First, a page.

2020–21 to 2022–23
- An estimated 38% of Australian farm businesses are classified as broadacre livestock farms (33,500 farms), of which 19,400 were beef specialists, 10,400 were sheep specialists, and around 3,600 produced a mix of beef cattle and sheep.
- Lower prices for beef cattle, sheep, wool and lambs are expected to contribute to reduced incomes for livestock farms in 2022–23. However, increased turnoff of cattle and sheep is expected to moderate this decrease.
- At the national level, average farm cash income for livestock farms is estimated to have decreased by 16% in 2022–23 to $168,000 per farm but is 18% above the long-term average in real terms (see methodology) for the 10 years to 2021–22 (Figure 1). Increased turnoff of beef cattle and sheep are projected to have moderated the decrease in incomes from lower prices for beef cattle and lambs. High input prices are also contributing to increased costs on livestock farms.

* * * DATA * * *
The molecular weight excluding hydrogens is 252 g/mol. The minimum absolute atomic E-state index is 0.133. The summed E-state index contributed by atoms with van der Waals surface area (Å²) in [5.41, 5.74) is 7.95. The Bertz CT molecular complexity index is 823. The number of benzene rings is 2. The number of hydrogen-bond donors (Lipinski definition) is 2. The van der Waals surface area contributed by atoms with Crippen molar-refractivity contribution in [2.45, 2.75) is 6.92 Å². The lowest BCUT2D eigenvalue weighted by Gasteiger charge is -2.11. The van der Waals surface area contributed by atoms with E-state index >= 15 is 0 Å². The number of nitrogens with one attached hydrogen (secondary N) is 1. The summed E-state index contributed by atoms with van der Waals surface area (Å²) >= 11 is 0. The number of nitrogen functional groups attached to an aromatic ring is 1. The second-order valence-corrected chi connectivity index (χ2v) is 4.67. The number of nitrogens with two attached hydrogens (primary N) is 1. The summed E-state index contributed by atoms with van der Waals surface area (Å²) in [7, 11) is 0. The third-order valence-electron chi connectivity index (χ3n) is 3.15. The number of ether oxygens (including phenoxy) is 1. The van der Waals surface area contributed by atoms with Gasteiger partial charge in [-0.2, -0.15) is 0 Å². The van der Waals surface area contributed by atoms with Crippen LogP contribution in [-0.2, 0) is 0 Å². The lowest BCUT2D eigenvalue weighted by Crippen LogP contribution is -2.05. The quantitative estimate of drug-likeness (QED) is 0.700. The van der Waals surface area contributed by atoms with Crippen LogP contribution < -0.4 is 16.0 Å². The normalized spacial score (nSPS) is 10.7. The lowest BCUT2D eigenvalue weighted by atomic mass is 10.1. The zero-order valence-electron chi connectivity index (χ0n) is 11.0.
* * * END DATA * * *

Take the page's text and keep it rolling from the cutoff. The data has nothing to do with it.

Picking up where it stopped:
- The average rate of return (excluding capital appreciation) for livestock farms is estimated to have fallen in 2022 – 23 to an estimated 1.2% per farm compared with 2.2% in 2021–22.
- There is wide variability across farms, with the top 20% of broadacre livestock farms estimated to earn an average farm cash income of $609,000 per farm in 2022–23, and an average rate of return to capital of 2.5%. In contrast, the bottom 20% of livestock farms are estimated to earn an average farm cash income of negative $68,000 in 2022–23 with an average rate of return to capital of -0.9%.
- In 2022–23, average farm cash incomes declined for livestock farms in all states except for Western Australia where incomes remained relatively constant (Figure 2). In Western Australia a decrease in incomes of beef cattle farms was offset by increased incomes of sheep farms.
- The largest decrease in income is expected in Tasmania where lower prices for wool, sheep and beef had a large impact on incomes because turnoff and wool sold remains largely unchanged from 2021–22 to 2022–23. In other states the impact of falling livestock prices has been partly offset by increased turnoff.